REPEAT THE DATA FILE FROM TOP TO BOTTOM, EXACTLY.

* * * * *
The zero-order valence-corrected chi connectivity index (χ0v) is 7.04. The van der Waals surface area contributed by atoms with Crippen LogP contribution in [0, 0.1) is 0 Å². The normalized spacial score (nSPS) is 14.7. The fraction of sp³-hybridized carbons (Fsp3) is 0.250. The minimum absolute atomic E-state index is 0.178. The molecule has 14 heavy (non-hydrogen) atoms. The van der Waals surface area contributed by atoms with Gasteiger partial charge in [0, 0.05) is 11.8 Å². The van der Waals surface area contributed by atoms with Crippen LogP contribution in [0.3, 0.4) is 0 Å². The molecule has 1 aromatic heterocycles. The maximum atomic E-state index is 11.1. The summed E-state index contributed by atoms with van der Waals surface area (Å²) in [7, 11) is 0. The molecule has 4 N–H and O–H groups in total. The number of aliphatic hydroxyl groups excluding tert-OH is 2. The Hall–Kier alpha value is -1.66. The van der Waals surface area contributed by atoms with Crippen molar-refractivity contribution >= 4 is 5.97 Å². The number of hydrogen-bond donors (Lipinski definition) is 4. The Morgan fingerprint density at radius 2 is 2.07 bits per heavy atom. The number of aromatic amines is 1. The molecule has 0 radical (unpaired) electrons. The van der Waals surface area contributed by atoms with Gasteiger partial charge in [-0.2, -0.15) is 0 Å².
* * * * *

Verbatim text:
The zero-order valence-corrected chi connectivity index (χ0v) is 7.04. The van der Waals surface area contributed by atoms with Crippen LogP contribution in [0, 0.1) is 0 Å². The normalized spacial score (nSPS) is 14.7. The fraction of sp³-hybridized carbons (Fsp3) is 0.250. The minimum absolute atomic E-state index is 0.178. The molecule has 14 heavy (non-hydrogen) atoms. The van der Waals surface area contributed by atoms with Gasteiger partial charge in [0, 0.05) is 11.8 Å². The van der Waals surface area contributed by atoms with Crippen LogP contribution in [0.3, 0.4) is 0 Å². The molecule has 1 aromatic heterocycles. The maximum atomic E-state index is 11.1. The summed E-state index contributed by atoms with van der Waals surface area (Å²) in [7, 11) is 0. The molecule has 4 N–H and O–H groups in total. The number of aliphatic hydroxyl groups excluding tert-OH is 2. The Hall–Kier alpha value is -1.66. The van der Waals surface area contributed by atoms with Crippen molar-refractivity contribution >= 4 is 5.97 Å². The number of hydrogen-bond donors (Lipinski definition) is 4. The Morgan fingerprint density at radius 2 is 2.07 bits per heavy atom. The number of aromatic amines is 1. The molecule has 0 radical (unpaired) electrons. The van der Waals surface area contributed by atoms with Gasteiger partial charge in [-0.2, -0.15) is 0 Å².